Learning transformed product distributions

Constantinos Daskalakis, Ilias Diakonikolas, Rocco A. Servedio

Research output: Contribution to journalArticlepeer-review

Abstract

We consider the problem of learning an unknown product distribution X over {0,1}n using samples ƒ(X)  where ƒ  is a \emph{known} transformation function. Each choice of a transformation function ƒ   specifies a learning problem in this framework.
Information-theoretic arguments show that for every transformation function ƒ   the corresponding learning problem can be solved to accuracy $\eps$, using $\tilde{O}(n/\eps^2)$ examples, by a generic algorithm whose running time may be exponential in n.  We show that this learning problem can be computationally intractable even for constant $\eps$ and rather simple transformation functions. Moreover, the above sample complexity bound is nearly optimal for the general problem, as we give a simple explicit linear transformation function ƒ(x)=w⋅x  with integer weights wi ≤n  and prove that the corresponding learning problem requires Ω(n)  samples.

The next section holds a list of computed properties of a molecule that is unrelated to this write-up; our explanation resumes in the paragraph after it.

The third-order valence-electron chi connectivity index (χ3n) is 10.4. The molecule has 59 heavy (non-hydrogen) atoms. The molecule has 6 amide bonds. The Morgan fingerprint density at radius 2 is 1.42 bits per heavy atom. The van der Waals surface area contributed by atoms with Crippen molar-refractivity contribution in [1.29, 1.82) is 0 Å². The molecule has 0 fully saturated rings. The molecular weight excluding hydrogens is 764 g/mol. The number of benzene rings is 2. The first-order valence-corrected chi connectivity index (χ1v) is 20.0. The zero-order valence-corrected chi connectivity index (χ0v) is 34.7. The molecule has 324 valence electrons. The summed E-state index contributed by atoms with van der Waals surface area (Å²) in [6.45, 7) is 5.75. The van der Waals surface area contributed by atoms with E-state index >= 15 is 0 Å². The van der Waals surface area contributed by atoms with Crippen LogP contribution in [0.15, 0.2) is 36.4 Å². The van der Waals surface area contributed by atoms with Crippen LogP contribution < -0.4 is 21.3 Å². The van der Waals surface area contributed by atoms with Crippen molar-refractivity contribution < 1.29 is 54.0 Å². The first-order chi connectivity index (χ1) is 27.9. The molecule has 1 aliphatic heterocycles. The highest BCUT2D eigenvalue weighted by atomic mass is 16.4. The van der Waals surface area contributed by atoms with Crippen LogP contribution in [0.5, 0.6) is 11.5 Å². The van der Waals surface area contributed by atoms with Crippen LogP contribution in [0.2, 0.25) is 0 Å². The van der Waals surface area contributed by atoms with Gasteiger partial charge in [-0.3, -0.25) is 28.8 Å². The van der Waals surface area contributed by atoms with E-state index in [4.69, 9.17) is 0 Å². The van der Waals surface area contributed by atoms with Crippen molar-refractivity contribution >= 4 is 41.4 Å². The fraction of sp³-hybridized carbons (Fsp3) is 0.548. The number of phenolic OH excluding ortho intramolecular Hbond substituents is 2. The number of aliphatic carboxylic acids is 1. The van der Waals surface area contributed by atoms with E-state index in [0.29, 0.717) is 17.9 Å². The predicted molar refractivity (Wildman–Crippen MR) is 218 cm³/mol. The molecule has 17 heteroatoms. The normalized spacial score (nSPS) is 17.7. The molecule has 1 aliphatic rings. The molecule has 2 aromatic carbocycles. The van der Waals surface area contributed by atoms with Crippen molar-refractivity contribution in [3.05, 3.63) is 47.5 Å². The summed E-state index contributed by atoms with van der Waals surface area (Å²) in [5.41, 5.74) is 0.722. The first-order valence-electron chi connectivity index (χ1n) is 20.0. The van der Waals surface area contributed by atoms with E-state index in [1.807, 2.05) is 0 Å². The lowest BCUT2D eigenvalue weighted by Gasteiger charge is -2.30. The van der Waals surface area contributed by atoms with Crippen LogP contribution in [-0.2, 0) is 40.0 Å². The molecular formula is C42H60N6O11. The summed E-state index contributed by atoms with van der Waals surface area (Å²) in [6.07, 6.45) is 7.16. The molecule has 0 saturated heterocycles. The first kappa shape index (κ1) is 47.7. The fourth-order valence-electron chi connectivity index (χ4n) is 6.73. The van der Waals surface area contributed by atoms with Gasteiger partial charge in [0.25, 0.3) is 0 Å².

As our main positive result we give a highly efficient algorithm for learning a sum of independent unknown Bernoulli random variables, corresponding to the transformation function f(x)=∑ni=1 xi . Our algorithm learns to $\eps$-accuracy in poly(n)  time, using a surprising poly$(1/\eps)$ number of samples that is independent of n.  We also give an efficient algorithm that uses $\log n \cdot \poly(1/\eps)$ samples but has running time that is only $\poly(\log n, 1/\eps).$
Original languageEnglish
JournalComputing Research Repository (CoRR)
Volumeabs/1103.0598
Publication statusPublished - 2011

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